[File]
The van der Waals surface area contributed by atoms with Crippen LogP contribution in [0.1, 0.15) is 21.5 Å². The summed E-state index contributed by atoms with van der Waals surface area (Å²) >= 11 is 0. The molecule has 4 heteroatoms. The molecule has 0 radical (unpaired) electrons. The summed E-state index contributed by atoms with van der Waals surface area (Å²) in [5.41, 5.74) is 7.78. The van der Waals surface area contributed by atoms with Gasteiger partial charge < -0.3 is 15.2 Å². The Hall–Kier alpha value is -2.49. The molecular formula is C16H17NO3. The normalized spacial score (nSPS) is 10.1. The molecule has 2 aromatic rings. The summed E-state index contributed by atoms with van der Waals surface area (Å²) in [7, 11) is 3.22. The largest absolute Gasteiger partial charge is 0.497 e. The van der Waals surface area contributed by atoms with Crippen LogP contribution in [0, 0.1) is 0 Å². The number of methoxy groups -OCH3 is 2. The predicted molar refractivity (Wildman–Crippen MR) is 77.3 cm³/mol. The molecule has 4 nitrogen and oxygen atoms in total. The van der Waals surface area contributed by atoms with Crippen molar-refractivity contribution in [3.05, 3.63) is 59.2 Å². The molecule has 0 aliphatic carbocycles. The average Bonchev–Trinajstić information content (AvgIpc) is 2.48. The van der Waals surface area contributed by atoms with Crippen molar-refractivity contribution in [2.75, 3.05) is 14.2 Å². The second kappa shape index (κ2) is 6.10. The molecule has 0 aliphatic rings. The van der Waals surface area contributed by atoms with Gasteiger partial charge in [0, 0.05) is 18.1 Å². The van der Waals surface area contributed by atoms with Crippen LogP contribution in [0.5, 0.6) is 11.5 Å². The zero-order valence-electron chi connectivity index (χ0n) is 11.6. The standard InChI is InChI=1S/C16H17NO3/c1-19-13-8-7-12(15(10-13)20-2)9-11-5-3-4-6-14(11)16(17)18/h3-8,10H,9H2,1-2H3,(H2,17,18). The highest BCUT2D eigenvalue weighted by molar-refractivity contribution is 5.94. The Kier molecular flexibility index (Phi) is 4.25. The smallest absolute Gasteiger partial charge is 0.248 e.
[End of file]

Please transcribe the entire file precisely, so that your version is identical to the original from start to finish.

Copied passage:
The van der Waals surface area contributed by atoms with Crippen LogP contribution in [0.1, 0.15) is 21.5 Å². The summed E-state index contributed by atoms with van der Waals surface area (Å²) >= 11 is 0. The molecule has 4 heteroatoms. The molecule has 0 radical (unpaired) electrons. The summed E-state index contributed by atoms with van der Waals surface area (Å²) in [5.41, 5.74) is 7.78. The van der Waals surface area contributed by atoms with Gasteiger partial charge < -0.3 is 15.2 Å². The Hall–Kier alpha value is -2.49. The molecular formula is C16H17NO3. The normalized spacial score (nSPS) is 10.1. The molecule has 2 aromatic rings. The summed E-state index contributed by atoms with van der Waals surface area (Å²) in [7, 11) is 3.22. The largest absolute Gasteiger partial charge is 0.497 e. The van der Waals surface area contributed by atoms with Crippen LogP contribution in [0, 0.1) is 0 Å². The number of methoxy groups -OCH3 is 2. The predicted molar refractivity (Wildman–Crippen MR) is 77.3 cm³/mol. The molecule has 4 nitrogen and oxygen atoms in total. The van der Waals surface area contributed by atoms with Crippen molar-refractivity contribution in [3.05, 3.63) is 59.2 Å². The molecule has 0 aliphatic carbocycles. The average Bonchev–Trinajstić information content (AvgIpc) is 2.48. The van der Waals surface area contributed by atoms with Crippen molar-refractivity contribution in [2.75, 3.05) is 14.2 Å². The second kappa shape index (κ2) is 6.10. The molecule has 0 aliphatic rings. The van der Waals surface area contributed by atoms with Gasteiger partial charge in [0, 0.05) is 18.1 Å². The van der Waals surface area contributed by atoms with Crippen LogP contribution in [0.5, 0.6) is 11.5 Å². The zero-order valence-electron chi connectivity index (χ0n) is 11.6. The standard InChI is InChI=1S/C16H17NO3/c1-19-13-8-7-12(15(10-13)20-2)9-11-5-3-4-6-14(11)16(17)18/h3-8,10H,9H2,1-2H3,(H2,17,18). The highest BCUT2D eigenvalue weighted by molar-refractivity contribution is 5.94. The Kier molecular flexibility index (Phi) is 4.25. The smallest absolute Gasteiger partial charge is 0.248 e.